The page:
The Soldiers of Killiecrankie have launched a scathing attack on Transport Scotland as they try to prevent a road being built through the historic Jacobite battlefield.
The campaign organisation wants to change the route of the A9 dual carriageway project which is currently planned to go through the famous battleground site on which 2,000 men died in 1689.
The Soldiers say they have “no confidence” in the ongoing inquiry set up by the Scottish Government into the route and have called the review “one-sided”.
The organisation, which works to protect the Killiecrankie site, has called on supporters to contact the First Minister before the inquiry is held on January 16.
James Rattray, chairman of Soldiers of Killiecrankie, said: “This is a totally one-sided inquiry.
“It is not about what is best for the Killiecrankie battlefield and preserving our nation’s history.
“It is all about Transport Scotland amassing all its resources to defend its badly-chosen, destructive route through our battlefield.
“We discovered in April 2017 that Transport Scotland had chosen to ignore the history and had chosen a route that goes straight through the very heart of the battlefield, where the majority of the 2,000 men died that day in 1689.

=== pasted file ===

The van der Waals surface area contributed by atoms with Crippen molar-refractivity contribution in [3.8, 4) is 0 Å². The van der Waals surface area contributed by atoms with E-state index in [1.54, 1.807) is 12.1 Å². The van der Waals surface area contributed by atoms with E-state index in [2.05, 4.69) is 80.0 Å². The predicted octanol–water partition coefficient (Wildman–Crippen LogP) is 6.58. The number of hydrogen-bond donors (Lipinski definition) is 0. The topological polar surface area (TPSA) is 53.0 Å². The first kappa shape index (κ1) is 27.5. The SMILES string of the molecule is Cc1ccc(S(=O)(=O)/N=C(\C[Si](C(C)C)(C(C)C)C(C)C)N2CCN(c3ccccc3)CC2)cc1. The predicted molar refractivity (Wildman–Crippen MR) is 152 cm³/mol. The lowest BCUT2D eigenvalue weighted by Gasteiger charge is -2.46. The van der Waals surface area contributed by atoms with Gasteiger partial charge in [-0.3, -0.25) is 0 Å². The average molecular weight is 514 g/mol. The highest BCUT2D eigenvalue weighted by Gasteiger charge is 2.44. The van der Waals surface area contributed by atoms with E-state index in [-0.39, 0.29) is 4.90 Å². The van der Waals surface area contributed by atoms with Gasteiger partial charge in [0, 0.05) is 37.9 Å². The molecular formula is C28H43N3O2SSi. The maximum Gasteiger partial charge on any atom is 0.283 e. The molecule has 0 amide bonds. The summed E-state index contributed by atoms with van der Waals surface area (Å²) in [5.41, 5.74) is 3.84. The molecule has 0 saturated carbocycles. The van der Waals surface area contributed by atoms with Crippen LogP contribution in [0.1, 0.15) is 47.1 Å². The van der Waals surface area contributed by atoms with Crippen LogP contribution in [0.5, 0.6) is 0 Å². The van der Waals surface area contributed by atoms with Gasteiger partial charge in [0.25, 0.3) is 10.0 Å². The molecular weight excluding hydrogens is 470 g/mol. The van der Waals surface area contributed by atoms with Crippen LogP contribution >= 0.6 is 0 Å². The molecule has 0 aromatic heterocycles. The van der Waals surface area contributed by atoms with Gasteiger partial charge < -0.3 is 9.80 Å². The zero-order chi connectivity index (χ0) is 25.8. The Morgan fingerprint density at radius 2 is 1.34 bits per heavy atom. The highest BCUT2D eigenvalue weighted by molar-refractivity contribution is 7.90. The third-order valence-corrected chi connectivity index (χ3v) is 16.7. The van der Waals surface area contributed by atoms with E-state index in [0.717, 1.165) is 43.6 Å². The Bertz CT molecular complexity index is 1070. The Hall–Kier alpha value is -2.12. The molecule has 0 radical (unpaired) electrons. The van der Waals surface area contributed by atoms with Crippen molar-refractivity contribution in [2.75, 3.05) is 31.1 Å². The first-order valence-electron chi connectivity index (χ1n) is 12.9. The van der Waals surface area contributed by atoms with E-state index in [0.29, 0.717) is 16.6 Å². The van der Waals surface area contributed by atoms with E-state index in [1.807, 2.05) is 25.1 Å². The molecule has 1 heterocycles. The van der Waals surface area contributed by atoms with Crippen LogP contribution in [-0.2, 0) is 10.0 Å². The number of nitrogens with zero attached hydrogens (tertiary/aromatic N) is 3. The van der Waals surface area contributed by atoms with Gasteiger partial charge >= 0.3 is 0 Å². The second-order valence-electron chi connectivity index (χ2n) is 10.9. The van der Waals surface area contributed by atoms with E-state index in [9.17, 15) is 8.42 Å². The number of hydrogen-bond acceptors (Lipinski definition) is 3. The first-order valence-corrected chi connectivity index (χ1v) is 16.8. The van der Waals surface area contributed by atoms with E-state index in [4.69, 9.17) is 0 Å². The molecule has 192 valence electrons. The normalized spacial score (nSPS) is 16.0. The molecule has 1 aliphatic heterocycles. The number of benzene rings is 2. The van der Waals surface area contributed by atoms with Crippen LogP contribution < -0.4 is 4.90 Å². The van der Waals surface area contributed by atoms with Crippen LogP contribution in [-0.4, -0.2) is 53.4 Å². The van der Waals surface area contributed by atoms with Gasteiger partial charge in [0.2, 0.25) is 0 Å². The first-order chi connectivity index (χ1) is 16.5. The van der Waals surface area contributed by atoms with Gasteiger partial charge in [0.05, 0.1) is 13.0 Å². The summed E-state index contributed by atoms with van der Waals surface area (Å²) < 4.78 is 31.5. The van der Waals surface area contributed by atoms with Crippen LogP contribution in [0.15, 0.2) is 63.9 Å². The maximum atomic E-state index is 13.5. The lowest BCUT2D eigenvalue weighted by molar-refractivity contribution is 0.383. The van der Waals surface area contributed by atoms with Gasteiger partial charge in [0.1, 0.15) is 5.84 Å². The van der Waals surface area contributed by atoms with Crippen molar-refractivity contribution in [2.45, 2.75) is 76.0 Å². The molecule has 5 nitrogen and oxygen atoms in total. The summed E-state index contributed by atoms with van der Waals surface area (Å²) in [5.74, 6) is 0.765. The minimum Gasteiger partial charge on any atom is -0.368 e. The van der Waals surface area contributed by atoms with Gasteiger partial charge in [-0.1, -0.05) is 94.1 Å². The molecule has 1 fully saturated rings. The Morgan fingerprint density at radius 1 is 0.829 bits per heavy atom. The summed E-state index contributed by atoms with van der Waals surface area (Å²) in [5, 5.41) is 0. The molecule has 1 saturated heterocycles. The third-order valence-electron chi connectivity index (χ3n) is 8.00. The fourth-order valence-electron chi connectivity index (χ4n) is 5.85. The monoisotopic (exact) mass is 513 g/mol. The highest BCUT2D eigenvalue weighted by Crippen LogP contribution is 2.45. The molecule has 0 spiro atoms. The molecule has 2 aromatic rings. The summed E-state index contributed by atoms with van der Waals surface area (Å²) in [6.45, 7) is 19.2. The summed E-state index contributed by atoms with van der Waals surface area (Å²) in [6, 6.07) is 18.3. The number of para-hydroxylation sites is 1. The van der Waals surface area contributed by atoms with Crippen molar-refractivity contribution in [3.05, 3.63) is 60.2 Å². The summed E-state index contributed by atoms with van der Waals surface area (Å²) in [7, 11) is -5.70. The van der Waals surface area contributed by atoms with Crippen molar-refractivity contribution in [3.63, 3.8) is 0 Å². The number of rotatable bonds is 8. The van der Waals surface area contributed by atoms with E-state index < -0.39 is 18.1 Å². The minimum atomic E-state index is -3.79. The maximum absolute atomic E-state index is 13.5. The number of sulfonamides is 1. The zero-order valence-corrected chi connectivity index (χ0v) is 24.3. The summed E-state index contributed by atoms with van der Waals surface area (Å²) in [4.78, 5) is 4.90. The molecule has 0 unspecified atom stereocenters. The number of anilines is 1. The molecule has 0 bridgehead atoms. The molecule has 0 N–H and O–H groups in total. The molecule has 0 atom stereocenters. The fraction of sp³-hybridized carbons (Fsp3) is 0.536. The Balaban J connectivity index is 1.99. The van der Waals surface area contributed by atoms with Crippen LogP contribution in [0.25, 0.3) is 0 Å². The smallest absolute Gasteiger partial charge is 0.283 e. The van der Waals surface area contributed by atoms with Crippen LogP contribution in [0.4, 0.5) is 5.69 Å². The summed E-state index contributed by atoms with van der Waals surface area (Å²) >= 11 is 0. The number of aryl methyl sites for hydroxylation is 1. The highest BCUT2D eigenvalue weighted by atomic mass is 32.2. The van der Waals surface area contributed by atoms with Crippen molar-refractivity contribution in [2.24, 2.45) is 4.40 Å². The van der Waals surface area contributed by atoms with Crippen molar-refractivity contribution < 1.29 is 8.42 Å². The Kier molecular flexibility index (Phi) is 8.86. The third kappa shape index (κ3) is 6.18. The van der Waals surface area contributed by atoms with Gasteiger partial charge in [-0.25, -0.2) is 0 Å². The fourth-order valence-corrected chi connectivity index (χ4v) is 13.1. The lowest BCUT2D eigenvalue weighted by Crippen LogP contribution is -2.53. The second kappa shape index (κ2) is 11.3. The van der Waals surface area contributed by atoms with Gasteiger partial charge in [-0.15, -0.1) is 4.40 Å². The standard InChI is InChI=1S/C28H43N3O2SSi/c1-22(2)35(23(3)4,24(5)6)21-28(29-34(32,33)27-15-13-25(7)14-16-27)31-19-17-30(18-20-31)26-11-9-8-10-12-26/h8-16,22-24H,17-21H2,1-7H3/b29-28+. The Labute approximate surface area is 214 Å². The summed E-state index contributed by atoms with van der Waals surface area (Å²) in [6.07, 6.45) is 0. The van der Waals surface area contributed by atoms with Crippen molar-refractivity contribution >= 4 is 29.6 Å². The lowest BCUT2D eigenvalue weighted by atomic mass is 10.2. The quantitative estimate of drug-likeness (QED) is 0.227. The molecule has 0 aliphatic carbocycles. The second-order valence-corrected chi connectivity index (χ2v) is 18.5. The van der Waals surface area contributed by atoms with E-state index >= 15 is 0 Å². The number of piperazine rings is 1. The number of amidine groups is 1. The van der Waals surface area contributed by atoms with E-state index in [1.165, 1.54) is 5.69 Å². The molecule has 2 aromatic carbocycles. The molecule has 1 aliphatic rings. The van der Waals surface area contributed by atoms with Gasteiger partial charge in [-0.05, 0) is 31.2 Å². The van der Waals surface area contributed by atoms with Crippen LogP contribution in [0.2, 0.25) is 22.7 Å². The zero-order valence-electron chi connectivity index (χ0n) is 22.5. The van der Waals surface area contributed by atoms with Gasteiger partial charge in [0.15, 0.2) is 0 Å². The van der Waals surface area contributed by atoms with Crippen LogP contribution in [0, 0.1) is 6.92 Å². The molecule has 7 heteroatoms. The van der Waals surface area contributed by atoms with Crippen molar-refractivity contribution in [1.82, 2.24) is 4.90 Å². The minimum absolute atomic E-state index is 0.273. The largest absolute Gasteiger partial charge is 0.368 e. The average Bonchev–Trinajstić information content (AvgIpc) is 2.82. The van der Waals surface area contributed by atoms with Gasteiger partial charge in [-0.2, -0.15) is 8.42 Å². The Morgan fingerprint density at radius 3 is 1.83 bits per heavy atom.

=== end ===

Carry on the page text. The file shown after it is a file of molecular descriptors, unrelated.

“Ironically this is a repeat of the battle 330 years ago, where a much larger and better equipped Scottish Government army took on the Jacobites.”
Campaigners have been fighting against Transport Scotland’s plans to build the dual carriageway over the battlefield for a number of years.
They have received cross-party support from Perthshire politicians with both Conservative MSP Murdo Fraser and SNP MP Pete Wishart both stating they wanted the ancient battlefield to be preserved.
Transport Scotland argue that they have already made a number of changes to the route and that the decision will ultimately be made by Scottish Ministers after the inquiry.
A spokesperson for Transport Scotland said: “We are aware of the sensitivities around what is an important battlefield and site of historical and cultural significance, which is why we have been engaging extensively with the local community and key stakeholders since 2012.
“Having published draft orders for the Killiecrankie to Glen Garry scheme in November 2017, we made a number of design refinements to reduce land take on the battlefield site following feedback from Historic Environment Scotland and the local community.”
The controversial route is part of a £3 billion plan to upgrade the A9.